You are in charge of designing an advanced centralized
traffic management system for smart cars. The goal is to use
global information to instruct morning commuters, who must
drive downtown from the suburbs, how best to get to the city
center while avoiding traffic jams.
Unfortunately, since commuters know the city and are
selfish, you cannot simply tell them to travel routes that take
longer than normal (otherwise they will just ignore your
directions). You can only convince them to change to different
routes that are equally fast.
The city’s network of roads consists of intersections that
are connected by bidirectional roads of various travel times.
Each commuter starts at some intersection, which may vary from
commuter to commuter. All commuters end their journeys at the
same place, which is downtown at intersection 1. If two
commuters attempt to start travelling along the same road in
the same direction at the same time, there will be congestion;
you must avoid this. However, it is fine if two commuters pass
through the same intersection simultaneously or if they take
the same road starting at different times.
Determine the maximum number of commuters who can drive
downtown without congestion, subject to all commuters starting
their journeys at exactly the same time and without any of them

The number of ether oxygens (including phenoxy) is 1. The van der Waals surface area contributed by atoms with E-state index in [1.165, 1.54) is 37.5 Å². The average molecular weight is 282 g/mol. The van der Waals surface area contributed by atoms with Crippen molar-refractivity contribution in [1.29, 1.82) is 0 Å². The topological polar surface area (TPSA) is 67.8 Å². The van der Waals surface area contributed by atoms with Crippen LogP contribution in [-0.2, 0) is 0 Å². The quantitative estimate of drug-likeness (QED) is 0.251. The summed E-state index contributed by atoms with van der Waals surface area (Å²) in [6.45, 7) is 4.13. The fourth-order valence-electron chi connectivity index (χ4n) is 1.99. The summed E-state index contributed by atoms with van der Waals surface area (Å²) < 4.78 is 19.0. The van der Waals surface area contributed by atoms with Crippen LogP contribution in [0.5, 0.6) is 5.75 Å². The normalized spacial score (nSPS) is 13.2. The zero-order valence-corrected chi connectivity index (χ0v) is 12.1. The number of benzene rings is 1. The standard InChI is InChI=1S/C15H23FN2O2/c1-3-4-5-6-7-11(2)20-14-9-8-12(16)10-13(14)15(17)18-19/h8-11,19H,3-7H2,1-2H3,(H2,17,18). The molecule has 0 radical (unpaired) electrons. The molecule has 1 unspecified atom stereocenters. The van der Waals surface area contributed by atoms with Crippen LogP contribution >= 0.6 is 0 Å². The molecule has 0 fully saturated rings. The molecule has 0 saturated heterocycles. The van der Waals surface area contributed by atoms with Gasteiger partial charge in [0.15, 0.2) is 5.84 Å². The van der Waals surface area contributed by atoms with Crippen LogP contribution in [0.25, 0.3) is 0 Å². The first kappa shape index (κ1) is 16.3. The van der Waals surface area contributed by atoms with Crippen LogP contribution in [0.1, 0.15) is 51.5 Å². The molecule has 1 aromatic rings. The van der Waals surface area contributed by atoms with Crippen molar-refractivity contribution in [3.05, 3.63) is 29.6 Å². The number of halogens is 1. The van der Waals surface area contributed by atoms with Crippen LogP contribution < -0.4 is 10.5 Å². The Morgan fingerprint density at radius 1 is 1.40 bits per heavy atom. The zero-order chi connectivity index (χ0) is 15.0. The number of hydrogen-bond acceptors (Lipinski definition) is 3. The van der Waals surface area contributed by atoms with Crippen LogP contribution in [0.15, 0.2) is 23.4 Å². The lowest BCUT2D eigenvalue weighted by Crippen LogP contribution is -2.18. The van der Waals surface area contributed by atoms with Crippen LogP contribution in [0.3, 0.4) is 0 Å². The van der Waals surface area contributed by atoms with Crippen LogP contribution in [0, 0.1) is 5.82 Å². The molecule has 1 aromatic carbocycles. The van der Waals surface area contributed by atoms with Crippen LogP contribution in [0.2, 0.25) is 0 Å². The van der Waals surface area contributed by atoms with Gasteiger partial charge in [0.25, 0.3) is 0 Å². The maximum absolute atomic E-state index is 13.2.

taking a suboptimal route.
Figure 1: Illustration of Sample Input 2.
In Figure 1, cars are shown in their original
locations. One car is already downtown. Of the cars at
intersection 4, one can go along the dotted route through
intersection 3, and another along the dashed route through
intersection 2. But the remaining two cars cannot reach
downtown while avoiding congestion. So a maximum of 3 cars can
reach downtown with no congestion.
The input consists of a single test case. The first line
contains three integers $n$, $m$, and $c$, where $n$ ($1
\le n \le 25\, 000$) is the number of intersections,
$m$ ($0 \le m \le 50\, 000$) is the number
of roads, and $c$
($0 \le c \le 1\, 000$) is
the number of commuters. Each of the next $m$ lines contains three integers
$x_ i$, $y_ i$, and $t_ i$ describing one road, where
$x_ i$ and $y_ i$ ($1 \le x_ i, y_ i \le n$) are the
distinct intersections the road connects, and $t_ i$ ($1 \le t_ i \le 10\, 000$) is the time
it takes to travel along that road in either direction. You may
assume that downtown is reachable from every intersection. The
last line contains $c$
integers listing the starting intersections of the
Display the maximum number of commuters who can reach
downtown without congestion.
|Sample Input 1
||Sample Output 1
3 3 2
1 2 42
2 3 1
2 3 1
|Sample Input 2
||Sample Output 2
4 4 5
1 2 5
1 3 4
4 2 5
4 3 6
4 4 4 4 1